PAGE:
The second of the Eurovision visitors was IRU, from Georgia. A veteran of Junior Eurovision this time, she won the competition with her band, Candy, in 2011, at just 11 years old. Now 22, she painted a very elegant and sophisticated picture, in a white suit and black belt (which my boyfriend quipped was her black belt in karate). She performed an acoustic version of her Eurovision entry Echo, with the writer and producer of the song, Giga Kukhianidze – the man responsible for all three of Georgia’s winning Junior Eurovision songs, including Candy Music, her winning song. The song was very sweet and the acoustic version sounds like a forlorn love song. The full-pelt Eurovision version is like a completely different song, so it was really nice to have the opportunity to see this contrast.
Her set was complimented by two covers of British icons, Emilie Sandé’s Clown and Adele’s When We Were Young. It was clear what a brilliant vocalist she is and that her ability to perform stripped-back, raw songs is just as good as her powerful pop. She finished her set with a traditional Georgian song, Sakartvelo, which she told us is Georgia in her mother tongue. It was mournful and beautiful, like a love letter to the country from someone who missed it dearly.
The youngest of the three Eurovision stars, Diljá, closed the show. She had an energy which was very different from the previous two entrants, commanding the empty stage with her huge presence and speaking to the audience like they were her closest friends. She opened with Crazy, her new single, which was due to release at midnight on the day, so we got a cheeky sneak peek. It was a really good pop song, which I immediately added to my Spotify once it was released. It reminded me of an Icelandic Mimi Webb. She told us it was “obviously” about herself, before singing her Eurovision song, Power. Another song about herself, it went straight to number one in the Icelandic charts. It was sung with ease and feeling, the power she had over her audience was palpable. A very catchy #girlboss song, I am a definite fan.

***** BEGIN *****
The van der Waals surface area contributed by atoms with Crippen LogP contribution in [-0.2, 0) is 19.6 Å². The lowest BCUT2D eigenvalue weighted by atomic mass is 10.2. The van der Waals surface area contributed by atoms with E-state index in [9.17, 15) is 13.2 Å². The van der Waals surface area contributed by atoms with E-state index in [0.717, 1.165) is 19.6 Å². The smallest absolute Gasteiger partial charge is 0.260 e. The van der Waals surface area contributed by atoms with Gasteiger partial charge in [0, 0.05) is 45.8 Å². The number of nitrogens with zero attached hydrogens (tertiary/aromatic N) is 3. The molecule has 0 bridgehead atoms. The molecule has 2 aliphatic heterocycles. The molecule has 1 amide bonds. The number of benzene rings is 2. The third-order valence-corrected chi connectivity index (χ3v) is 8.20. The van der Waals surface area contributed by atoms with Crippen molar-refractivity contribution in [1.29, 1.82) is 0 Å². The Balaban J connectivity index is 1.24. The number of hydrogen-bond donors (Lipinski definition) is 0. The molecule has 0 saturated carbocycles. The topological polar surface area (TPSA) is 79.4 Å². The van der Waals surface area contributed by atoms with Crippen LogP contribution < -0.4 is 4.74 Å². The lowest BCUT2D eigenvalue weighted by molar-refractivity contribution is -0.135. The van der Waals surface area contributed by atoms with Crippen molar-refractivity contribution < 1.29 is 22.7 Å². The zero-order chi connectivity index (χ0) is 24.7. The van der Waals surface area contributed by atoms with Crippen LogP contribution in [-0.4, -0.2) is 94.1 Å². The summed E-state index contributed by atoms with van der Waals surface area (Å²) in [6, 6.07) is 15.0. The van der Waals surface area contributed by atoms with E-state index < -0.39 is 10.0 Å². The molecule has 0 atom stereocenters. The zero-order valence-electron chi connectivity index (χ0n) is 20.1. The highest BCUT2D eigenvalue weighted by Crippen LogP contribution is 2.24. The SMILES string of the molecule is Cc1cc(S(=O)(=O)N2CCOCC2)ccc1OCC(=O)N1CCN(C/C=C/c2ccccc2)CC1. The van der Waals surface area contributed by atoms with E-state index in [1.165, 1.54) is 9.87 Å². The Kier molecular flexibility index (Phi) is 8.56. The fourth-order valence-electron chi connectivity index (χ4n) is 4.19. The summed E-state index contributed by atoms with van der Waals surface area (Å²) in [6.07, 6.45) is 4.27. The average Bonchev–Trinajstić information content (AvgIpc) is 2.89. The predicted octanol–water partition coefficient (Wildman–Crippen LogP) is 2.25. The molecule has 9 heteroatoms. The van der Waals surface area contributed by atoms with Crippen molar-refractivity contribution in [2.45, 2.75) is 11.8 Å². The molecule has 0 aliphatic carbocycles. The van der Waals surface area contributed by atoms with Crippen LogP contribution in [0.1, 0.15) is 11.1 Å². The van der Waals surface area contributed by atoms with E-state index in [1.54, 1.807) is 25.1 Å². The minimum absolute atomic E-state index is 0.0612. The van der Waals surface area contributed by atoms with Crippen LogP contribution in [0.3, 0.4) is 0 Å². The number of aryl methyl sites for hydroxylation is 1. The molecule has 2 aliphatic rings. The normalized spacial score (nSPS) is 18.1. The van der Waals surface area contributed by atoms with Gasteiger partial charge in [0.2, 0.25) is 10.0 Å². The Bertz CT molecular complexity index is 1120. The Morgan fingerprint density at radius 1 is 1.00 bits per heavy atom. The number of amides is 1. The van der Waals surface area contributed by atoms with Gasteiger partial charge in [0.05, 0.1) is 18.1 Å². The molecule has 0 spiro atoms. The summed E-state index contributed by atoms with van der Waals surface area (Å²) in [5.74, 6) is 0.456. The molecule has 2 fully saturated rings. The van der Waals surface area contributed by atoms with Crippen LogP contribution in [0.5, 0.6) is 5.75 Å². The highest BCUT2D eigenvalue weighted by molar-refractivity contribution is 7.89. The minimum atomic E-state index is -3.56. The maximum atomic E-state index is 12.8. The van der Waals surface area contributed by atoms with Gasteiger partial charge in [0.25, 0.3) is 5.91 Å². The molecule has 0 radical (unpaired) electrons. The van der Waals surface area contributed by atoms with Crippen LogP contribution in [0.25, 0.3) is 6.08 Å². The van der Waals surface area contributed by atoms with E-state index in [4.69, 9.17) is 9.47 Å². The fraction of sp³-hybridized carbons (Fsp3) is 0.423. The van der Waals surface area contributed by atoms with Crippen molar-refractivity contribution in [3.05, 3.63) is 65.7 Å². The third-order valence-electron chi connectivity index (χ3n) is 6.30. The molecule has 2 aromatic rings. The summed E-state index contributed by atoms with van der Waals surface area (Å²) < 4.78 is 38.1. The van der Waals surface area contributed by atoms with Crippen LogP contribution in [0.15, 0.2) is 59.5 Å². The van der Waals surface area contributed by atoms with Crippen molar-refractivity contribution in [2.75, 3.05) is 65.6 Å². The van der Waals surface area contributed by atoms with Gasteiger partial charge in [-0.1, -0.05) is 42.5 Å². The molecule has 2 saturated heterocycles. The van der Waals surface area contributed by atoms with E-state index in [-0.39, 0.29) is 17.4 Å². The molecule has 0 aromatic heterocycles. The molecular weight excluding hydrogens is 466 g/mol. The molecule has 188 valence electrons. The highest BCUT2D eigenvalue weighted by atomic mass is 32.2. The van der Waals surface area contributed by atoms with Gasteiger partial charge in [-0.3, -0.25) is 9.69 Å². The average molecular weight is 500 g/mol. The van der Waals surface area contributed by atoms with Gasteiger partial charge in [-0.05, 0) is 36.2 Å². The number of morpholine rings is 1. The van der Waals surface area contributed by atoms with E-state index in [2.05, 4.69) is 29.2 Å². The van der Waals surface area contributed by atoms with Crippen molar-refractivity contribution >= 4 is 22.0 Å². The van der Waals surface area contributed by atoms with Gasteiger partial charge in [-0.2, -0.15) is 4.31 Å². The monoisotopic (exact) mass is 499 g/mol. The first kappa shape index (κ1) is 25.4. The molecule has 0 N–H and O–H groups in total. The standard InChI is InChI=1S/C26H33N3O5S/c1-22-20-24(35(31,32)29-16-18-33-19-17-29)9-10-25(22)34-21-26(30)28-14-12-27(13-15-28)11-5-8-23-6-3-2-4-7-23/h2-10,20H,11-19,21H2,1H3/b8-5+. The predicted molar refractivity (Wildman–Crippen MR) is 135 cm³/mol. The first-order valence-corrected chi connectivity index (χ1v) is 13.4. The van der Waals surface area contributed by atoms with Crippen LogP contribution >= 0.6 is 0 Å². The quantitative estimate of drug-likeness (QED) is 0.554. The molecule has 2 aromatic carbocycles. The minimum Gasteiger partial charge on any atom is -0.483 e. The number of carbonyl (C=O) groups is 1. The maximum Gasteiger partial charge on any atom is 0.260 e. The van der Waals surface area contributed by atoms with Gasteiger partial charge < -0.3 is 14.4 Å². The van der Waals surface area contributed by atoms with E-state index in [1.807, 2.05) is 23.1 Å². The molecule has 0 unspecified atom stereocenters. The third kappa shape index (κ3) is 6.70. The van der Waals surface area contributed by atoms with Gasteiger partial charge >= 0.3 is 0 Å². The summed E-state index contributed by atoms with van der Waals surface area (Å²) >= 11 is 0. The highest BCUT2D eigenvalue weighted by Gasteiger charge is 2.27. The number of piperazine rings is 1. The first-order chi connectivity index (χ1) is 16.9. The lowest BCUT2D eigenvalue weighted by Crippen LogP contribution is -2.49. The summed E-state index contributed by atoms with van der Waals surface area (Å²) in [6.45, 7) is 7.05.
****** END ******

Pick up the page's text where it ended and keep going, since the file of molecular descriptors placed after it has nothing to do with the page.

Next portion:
The concert also highlighted Ukrainian singer Polina Hrechyshkina and contemporary dancer Iryna Kuts, both Culture and Art Centre staff members at the University of Liverpool’s partner university, Sumy State in Ukraine.
As Liverpool is hosting the Eurovision Song Contest on behalf of Ukraine, it is important to us that we present Ukrainian talent at this event. Our connection with Sumy State University as our twin university in Ukraine involves working with them in a number of ways so that they’re able to continue their education, research and cultural activities and we’re glad to be able to recognise that as part of this concert.Tim Seamans – Director of External Relations at the University of Liverpool
Keen to highlight the connection between the universities and Liverpool’s adoption as host city, the two Ukranians were invited to take part to show us a taste of their talent. Polina sang two Ukranian songs, the first Намалюй Мені Ніч (Draw Me a Picture of the Night), was a jazz number and the second, Два вікна (Two Windows) was a powerful rock ballad. She also made easy work covering Sam Smith’s Writing’s On The Wall from the James Bond hit Spectre. Iryna danced to Rachel Platton’s Fight Song, which felt like a defiant stand against the war. A passionate and spirited dance which conveyed hope for peace.
Images and videos by Bryony Lainton